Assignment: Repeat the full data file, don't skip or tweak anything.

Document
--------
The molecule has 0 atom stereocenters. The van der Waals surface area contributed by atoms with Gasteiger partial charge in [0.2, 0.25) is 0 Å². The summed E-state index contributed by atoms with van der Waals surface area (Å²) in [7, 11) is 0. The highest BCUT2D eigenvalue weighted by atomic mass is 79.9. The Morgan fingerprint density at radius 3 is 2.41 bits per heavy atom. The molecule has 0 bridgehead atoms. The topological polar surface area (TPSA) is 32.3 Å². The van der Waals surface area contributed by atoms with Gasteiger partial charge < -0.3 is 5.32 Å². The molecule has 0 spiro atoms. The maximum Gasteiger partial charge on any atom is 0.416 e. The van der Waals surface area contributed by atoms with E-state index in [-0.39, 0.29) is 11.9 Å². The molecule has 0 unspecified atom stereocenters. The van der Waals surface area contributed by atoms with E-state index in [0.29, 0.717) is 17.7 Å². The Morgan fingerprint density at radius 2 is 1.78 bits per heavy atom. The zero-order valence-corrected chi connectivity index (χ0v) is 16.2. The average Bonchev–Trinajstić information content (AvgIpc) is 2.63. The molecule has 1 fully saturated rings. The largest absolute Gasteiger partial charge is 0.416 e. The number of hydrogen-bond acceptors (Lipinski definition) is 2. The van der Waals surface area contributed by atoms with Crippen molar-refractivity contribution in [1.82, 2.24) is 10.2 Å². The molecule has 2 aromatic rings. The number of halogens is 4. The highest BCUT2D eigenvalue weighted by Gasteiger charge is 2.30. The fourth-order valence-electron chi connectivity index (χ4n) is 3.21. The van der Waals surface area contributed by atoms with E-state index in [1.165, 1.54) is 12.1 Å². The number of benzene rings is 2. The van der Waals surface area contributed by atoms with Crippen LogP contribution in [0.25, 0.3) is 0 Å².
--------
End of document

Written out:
The molecule has 0 atom stereocenters. The van der Waals surface area contributed by atoms with Gasteiger partial charge in [0.2, 0.25) is 0 Å². The summed E-state index contributed by atoms with van der Waals surface area (Å²) in [7, 11) is 0. The highest BCUT2D eigenvalue weighted by atomic mass is 79.9. The Morgan fingerprint density at radius 3 is 2.41 bits per heavy atom. The molecule has 0 bridgehead atoms. The topological polar surface area (TPSA) is 32.3 Å². The van der Waals surface area contributed by atoms with Gasteiger partial charge < -0.3 is 5.32 Å². The molecule has 0 spiro atoms. The maximum Gasteiger partial charge on any atom is 0.416 e. The van der Waals surface area contributed by atoms with E-state index in [-0.39, 0.29) is 11.9 Å². The molecule has 0 unspecified atom stereocenters. The van der Waals surface area contributed by atoms with E-state index in [0.29, 0.717) is 17.7 Å². The Morgan fingerprint density at radius 2 is 1.78 bits per heavy atom. The zero-order valence-corrected chi connectivity index (χ0v) is 16.2. The average Bonchev–Trinajstić information content (AvgIpc) is 2.63. The molecule has 1 fully saturated rings. The largest absolute Gasteiger partial charge is 0.416 e. The number of hydrogen-bond acceptors (Lipinski definition) is 2. The van der Waals surface area contributed by atoms with Crippen molar-refractivity contribution in [1.82, 2.24) is 10.2 Å². The molecule has 2 aromatic rings. The number of halogens is 4. The highest BCUT2D eigenvalue weighted by Gasteiger charge is 2.30. The fourth-order valence-electron chi connectivity index (χ4n) is 3.21. The van der Waals surface area contributed by atoms with E-state index in [1.165, 1.54) is 12.1 Å². The number of benzene rings is 2. The van der Waals surface area contributed by atoms with Crippen LogP contribution in [0.25, 0.3) is 0 Å².